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At least a few books have "Quantum Mechanics" in their title, e.g., Sakurai's Modern Quantum Mechanics. However, I don't think measuring spin, which is "the" way of introducing quantum mechanics, concerns itself with mechanics, the study of motion. It seems to me that these books ought to have "Quantum Physics" in their titles as opposed to "Quantum Mechanics". "Quantum Physics" better encapsulates what these books cover. What's the deal with this?

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closed as primarily opinion-based by ZeroTheHero, Alfred Centauri, John Rennie, Aaron Stevens, user191954 Oct 6 '18 at 4:36

Many good questions generate some degree of opinion based on expert experience, but answers to this question will tend to be almost entirely based on opinions, rather than facts, references, or specific expertise. If this question can be reworded to fit the rules in the help center, please edit the question.

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    $\begingroup$ Have you considered asking this in our chat room? I've voted to close this question because it is primarily opinion based. $\endgroup$ – Alfred Centauri Oct 6 '18 at 3:28
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    $\begingroup$ There's a lot more to mechanics than just motion. $\endgroup$ – Anyon Oct 6 '18 at 3:32
  • $\begingroup$ QM was developed from quantizing the most advanced forms of classical mechanics at the time: action, Poisson brackets, and Hamilton Jacobi Equations, etc. These are generally studied at the graduate level, long after undergrads take their 1st crack at QM. $\endgroup$ – JEB Oct 6 '18 at 3:45
  • $\begingroup$ Something for History of Science and Mathematics SE? $\endgroup$ – Avantgarde Oct 6 '18 at 3:48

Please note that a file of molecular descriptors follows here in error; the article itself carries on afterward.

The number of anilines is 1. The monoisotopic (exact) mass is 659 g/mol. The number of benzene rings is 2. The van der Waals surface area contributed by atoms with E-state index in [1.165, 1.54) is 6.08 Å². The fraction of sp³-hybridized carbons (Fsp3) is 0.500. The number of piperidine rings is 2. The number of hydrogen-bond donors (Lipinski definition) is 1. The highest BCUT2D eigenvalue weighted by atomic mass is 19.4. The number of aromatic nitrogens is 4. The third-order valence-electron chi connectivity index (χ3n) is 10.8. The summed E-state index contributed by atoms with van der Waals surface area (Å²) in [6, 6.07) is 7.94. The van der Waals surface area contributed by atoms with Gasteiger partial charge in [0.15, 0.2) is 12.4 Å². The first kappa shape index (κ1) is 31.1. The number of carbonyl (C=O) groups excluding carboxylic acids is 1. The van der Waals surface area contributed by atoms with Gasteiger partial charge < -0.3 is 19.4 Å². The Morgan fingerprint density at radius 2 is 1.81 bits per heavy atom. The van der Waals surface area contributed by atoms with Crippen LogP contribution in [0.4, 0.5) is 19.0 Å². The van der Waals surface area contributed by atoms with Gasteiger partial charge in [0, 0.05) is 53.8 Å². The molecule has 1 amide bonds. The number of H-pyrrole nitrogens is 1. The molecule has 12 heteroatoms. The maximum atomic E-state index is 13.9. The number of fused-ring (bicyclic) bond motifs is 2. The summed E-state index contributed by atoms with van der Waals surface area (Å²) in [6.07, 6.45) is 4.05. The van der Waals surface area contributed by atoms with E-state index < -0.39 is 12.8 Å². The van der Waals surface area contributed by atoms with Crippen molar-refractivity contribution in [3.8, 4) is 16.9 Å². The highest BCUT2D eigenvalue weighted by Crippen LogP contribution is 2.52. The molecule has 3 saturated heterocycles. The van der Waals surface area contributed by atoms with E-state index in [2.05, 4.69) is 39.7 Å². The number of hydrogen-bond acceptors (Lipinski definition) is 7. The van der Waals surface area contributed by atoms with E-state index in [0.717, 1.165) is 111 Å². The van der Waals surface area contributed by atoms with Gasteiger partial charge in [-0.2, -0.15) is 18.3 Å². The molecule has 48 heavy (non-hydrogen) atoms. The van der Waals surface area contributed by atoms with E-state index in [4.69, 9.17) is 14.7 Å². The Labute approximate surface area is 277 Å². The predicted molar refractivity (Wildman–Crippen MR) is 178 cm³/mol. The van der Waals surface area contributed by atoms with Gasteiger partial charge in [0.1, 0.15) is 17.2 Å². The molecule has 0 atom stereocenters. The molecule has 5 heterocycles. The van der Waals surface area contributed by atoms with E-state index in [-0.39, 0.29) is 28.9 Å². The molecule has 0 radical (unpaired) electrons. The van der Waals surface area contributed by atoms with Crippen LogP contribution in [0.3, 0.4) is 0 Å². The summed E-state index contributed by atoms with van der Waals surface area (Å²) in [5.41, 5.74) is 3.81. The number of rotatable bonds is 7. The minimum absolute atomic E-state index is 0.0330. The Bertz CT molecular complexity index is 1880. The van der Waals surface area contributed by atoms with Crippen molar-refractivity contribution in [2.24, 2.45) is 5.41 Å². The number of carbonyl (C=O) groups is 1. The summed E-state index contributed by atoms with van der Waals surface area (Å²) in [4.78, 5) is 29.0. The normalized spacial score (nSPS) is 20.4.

• $\begingroup$ Couldn't you argue that "Quanum Physics" is too broad? $\endgroup$ – Aaron Stevens Oct 6 '18 at 4:09
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There is no "deal with this," really. Mechanics has to do with motion, and a very early motivation for why/how quantum physics was discovered was asking precisely the question, "how do atoms move?" No better a theory than quantum mechanics tells you how atoms, or electrons, or any subatomic particle moves, hence "mechanics." That said, the phrases "quantum mechanics," "quantum physics," and "quantum theory" are practically used interchangeably.

Spin is a usual starting point in introductory QM books generally since it is 1) conceptually simple, 2) pedagogically instructive since what a student learns from the spin example is applicable elsewhere. It's also a great starting point for getting comfortable with Dirac notation (i.e. David McIntyre's book).

Furthermore, standard quantum mechanics, and quantum dynamics, is fundamentally similar to classical mechanics in terms of algebraic properties (of course the Hilbert space of quantum mechanics is very unclassical). As Sakuri remarks on page 48, Dirac's correspondence principle is that you take the classical mechanical Poisson bracket, replace it with a commutator and divide by $i\hbar$ and now you have the quantum mechanical structure. This is true since the Poisson bracket and the commutator produce similar algebras. This fact is illuminated in the Heisenberg Picture, where the Heisenberg equation of motion is used (which is reminiscent of the classical mechanical analogue), trajectories are found, and commutators are everywhere!

So there are many reasons why you'd want to call the quantum theory of motion "Quantum Mechanics."

EDIT: The OP might find the following link useful: Are quantum mechanics and quantum physics the same field?

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Classical Mechanics (CM) and Quantum Mechanics (QM) are both mechanics in the sense that they give rules for calculating the evolution of the dynamical variables (position, momentum, angular momentum etc) a system in time through the Newton's/Hamilton's equation of motion (for CM) or Schrodinger equation (for QM). Moreover, Quantum Physics concerns everything i.e., non-relativistic quantum mechanics to relativistic quantum field theory.

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